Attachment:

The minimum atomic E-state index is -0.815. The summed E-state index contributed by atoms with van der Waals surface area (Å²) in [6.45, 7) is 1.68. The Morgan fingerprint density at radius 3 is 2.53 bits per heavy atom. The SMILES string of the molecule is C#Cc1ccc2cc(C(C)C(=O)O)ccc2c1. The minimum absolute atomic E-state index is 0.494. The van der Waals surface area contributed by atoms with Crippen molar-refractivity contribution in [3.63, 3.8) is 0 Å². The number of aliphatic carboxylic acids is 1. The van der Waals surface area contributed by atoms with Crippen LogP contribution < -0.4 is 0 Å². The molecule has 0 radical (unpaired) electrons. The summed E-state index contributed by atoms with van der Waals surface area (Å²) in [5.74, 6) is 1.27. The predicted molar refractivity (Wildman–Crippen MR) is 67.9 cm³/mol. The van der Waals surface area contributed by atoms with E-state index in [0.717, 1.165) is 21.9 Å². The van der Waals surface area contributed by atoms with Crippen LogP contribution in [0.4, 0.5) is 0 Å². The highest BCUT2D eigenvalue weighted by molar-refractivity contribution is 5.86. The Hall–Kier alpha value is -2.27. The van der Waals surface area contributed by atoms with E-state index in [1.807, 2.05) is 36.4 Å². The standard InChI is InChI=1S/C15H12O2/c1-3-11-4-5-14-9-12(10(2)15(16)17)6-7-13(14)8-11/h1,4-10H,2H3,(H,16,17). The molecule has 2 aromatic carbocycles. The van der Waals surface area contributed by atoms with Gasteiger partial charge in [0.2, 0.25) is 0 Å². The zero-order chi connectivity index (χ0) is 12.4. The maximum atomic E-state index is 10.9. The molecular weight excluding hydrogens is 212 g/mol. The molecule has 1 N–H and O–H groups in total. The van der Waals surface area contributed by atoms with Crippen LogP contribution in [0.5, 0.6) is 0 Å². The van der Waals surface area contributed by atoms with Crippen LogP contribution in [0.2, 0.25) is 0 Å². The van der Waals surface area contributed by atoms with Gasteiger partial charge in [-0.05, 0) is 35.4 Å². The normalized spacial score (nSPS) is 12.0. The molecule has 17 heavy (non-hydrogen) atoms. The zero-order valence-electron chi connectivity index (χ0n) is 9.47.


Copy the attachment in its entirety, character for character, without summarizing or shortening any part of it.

The minimum atomic E-state index is -0.815. The summed E-state index contributed by atoms with van der Waals surface area (Å²) in [6.45, 7) is 1.68. The Morgan fingerprint density at radius 3 is 2.53 bits per heavy atom. The SMILES string of the molecule is C#Cc1ccc2cc(C(C)C(=O)O)ccc2c1. The minimum absolute atomic E-state index is 0.494. The van der Waals surface area contributed by atoms with Crippen molar-refractivity contribution in [3.63, 3.8) is 0 Å². The number of aliphatic carboxylic acids is 1. The van der Waals surface area contributed by atoms with Crippen LogP contribution < -0.4 is 0 Å². The molecule has 0 radical (unpaired) electrons. The summed E-state index contributed by atoms with van der Waals surface area (Å²) in [5.74, 6) is 1.27. The predicted molar refractivity (Wildman–Crippen MR) is 67.9 cm³/mol. The van der Waals surface area contributed by atoms with E-state index in [0.717, 1.165) is 21.9 Å². The van der Waals surface area contributed by atoms with Crippen LogP contribution in [0.4, 0.5) is 0 Å². The highest BCUT2D eigenvalue weighted by molar-refractivity contribution is 5.86. The Hall–Kier alpha value is -2.27. The van der Waals surface area contributed by atoms with E-state index in [1.807, 2.05) is 36.4 Å². The standard InChI is InChI=1S/C15H12O2/c1-3-11-4-5-14-9-12(10(2)15(16)17)6-7-13(14)8-11/h1,4-10H,2H3,(H,16,17). The molecule has 2 aromatic carbocycles. The van der Waals surface area contributed by atoms with Gasteiger partial charge in [0.2, 0.25) is 0 Å². The zero-order chi connectivity index (χ0) is 12.4. The maximum atomic E-state index is 10.9. The molecular weight excluding hydrogens is 212 g/mol. The molecule has 1 N–H and O–H groups in total. The van der Waals surface area contributed by atoms with Crippen LogP contribution in [0.5, 0.6) is 0 Å². The van der Waals surface area contributed by atoms with Crippen LogP contribution in [0.2, 0.25) is 0 Å². The van der Waals surface area contributed by atoms with Gasteiger partial charge in [-0.05, 0) is 35.4 Å². The normalized spacial score (nSPS) is 12.0. The molecule has 17 heavy (non-hydrogen) atoms. The zero-order valence-electron chi connectivity index (χ0n) is 9.47.